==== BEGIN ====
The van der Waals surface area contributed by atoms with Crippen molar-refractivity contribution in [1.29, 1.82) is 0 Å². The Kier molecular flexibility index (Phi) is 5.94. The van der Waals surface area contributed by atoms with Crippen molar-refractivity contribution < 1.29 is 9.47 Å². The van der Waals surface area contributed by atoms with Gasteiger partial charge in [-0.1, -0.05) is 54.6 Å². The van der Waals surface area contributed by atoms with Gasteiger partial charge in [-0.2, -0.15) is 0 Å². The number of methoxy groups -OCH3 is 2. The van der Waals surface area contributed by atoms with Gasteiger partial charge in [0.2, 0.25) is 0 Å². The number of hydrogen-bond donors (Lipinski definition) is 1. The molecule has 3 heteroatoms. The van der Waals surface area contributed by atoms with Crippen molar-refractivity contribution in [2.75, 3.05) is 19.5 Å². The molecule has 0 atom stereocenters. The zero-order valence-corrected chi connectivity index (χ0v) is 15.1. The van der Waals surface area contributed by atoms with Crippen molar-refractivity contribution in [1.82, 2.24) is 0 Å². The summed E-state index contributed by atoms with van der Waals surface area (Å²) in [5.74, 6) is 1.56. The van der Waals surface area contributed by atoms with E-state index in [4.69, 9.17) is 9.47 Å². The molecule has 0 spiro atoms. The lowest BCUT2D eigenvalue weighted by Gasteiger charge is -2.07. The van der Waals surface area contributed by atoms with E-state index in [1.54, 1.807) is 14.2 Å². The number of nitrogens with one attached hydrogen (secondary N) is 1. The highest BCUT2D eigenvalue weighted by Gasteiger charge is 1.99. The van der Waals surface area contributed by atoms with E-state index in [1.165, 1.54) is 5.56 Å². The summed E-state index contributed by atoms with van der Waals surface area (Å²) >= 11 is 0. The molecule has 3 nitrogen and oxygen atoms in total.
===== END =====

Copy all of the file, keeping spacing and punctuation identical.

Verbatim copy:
The van der Waals surface area contributed by atoms with Crippen molar-refractivity contribution in [1.29, 1.82) is 0 Å². The Kier molecular flexibility index (Phi) is 5.94. The van der Waals surface area contributed by atoms with Crippen molar-refractivity contribution < 1.29 is 9.47 Å². The van der Waals surface area contributed by atoms with Gasteiger partial charge in [-0.1, -0.05) is 54.6 Å². The van der Waals surface area contributed by atoms with Gasteiger partial charge in [-0.2, -0.15) is 0 Å². The number of methoxy groups -OCH3 is 2. The van der Waals surface area contributed by atoms with Gasteiger partial charge in [0.2, 0.25) is 0 Å². The number of hydrogen-bond donors (Lipinski definition) is 1. The molecule has 3 heteroatoms. The van der Waals surface area contributed by atoms with Crippen molar-refractivity contribution in [2.75, 3.05) is 19.5 Å². The molecule has 0 atom stereocenters. The zero-order valence-corrected chi connectivity index (χ0v) is 15.1. The van der Waals surface area contributed by atoms with Crippen molar-refractivity contribution in [1.82, 2.24) is 0 Å². The summed E-state index contributed by atoms with van der Waals surface area (Å²) in [5.74, 6) is 1.56. The van der Waals surface area contributed by atoms with E-state index in [4.69, 9.17) is 9.47 Å². The molecule has 0 spiro atoms. The lowest BCUT2D eigenvalue weighted by Gasteiger charge is -2.07. The van der Waals surface area contributed by atoms with E-state index in [1.54, 1.807) is 14.2 Å². The number of nitrogens with one attached hydrogen (secondary N) is 1. The highest BCUT2D eigenvalue weighted by Gasteiger charge is 1.99. The van der Waals surface area contributed by atoms with E-state index in [1.165, 1.54) is 5.56 Å². The summed E-state index contributed by atoms with van der Waals surface area (Å²) >= 11 is 0. The molecule has 3 nitrogen and oxygen atoms in total.